This manuscript, in beautiful handwriting and with finely illuminated initials, contains three letters allegedly written by the early Fathers of the Church. As many texts were handed down anonymously during the Middle Ages, the practice of enhancing the status of a document by adding the name of a highly regarded author was not unusual. In this case, the Epistles are attributed to the esteemed bishops Eusebius of Cremona, Augustine of Hippo and Cyril of Jerusalem. However, the letters themselves were written in medieval times. In fact, they are now thought to have been composed in the 14th century in Dominican circles in Rome and were created to promote the life, death and miracles of St. Jerome. The texts were very popular and circulated widely. Having been the most important scholar of the early Christian centuries, Jerome was embraced by Renaissance humanist circles. Although quite common in the Middle Ages, such examples of 'pious fraud' later came under increased critical scrutiny. For instance, Erasmus cast doubt on their authenticity.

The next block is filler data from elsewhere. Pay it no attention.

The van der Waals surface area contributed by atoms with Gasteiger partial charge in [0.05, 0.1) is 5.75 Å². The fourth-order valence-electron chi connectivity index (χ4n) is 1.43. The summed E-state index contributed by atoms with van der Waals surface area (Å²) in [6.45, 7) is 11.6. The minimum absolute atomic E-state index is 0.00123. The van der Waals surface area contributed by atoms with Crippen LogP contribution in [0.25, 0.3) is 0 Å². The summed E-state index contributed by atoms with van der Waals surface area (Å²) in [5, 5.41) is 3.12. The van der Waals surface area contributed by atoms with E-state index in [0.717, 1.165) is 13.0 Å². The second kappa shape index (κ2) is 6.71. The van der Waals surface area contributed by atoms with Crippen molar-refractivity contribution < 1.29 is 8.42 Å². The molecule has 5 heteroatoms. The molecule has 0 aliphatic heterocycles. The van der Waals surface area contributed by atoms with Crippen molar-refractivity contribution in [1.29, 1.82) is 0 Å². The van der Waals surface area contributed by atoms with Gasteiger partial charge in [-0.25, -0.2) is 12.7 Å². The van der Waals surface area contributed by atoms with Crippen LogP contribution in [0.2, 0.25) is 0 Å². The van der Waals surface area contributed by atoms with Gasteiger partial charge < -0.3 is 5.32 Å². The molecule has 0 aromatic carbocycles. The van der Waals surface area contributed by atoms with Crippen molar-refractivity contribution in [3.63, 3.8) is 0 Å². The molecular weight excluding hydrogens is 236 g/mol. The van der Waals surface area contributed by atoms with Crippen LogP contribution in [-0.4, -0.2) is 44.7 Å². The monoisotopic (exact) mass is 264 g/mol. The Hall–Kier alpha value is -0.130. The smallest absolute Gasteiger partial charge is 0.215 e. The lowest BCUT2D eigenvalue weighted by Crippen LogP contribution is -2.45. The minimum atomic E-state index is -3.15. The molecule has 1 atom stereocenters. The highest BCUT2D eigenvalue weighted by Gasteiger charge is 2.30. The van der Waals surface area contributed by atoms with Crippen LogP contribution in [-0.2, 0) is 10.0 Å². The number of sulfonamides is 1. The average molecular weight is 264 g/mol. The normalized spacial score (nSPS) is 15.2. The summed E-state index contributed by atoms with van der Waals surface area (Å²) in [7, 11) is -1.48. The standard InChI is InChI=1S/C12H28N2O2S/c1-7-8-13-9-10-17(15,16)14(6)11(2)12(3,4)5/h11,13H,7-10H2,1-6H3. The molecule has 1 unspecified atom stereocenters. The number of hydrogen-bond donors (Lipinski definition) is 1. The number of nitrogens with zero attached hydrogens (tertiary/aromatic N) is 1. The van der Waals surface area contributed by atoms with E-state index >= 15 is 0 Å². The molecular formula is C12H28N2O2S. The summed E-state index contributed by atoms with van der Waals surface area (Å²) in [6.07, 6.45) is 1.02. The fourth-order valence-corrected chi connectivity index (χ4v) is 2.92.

The elegant and formal humanistic script is close to that of Franciscus de Camuciis, a scribe from Vicenza working in Padua, who was responsible for an Aeneid (London, BL, Harley 2726, signed and dated 8 August 1463) and a number of copies of Propertius's Elegies (Vatican, Ottob. Lat. 1514; Leiden, Universiteitsbibliotheek, Voss. Lat. Q. 117; and possibly Bern, Burgerbibliothek, cod. 517).
The opening of each Epistle is highlighted with a finely decorated initial, all three are of high quality, for instance, the initial P in blue and purple/pink on a large field of burnished gold and the golden initial V surrounded by bianco girare in quality pen-work with in-fills of blue, purple, and gold.
The coat of arms in the lower border of the openings page refers to the Porzio family of Naples, perhaps Giacomo Porzio who was Archbishop of Messina in 1449. Later family members include Simone (1496-1554) and his son Camillo Porzio (1526-1580). Simone had a villa in Posillipo on the coast south of Naples. Part of his library merged into the collection of the Augustinian church of S. Maria della Consolazione in the same town.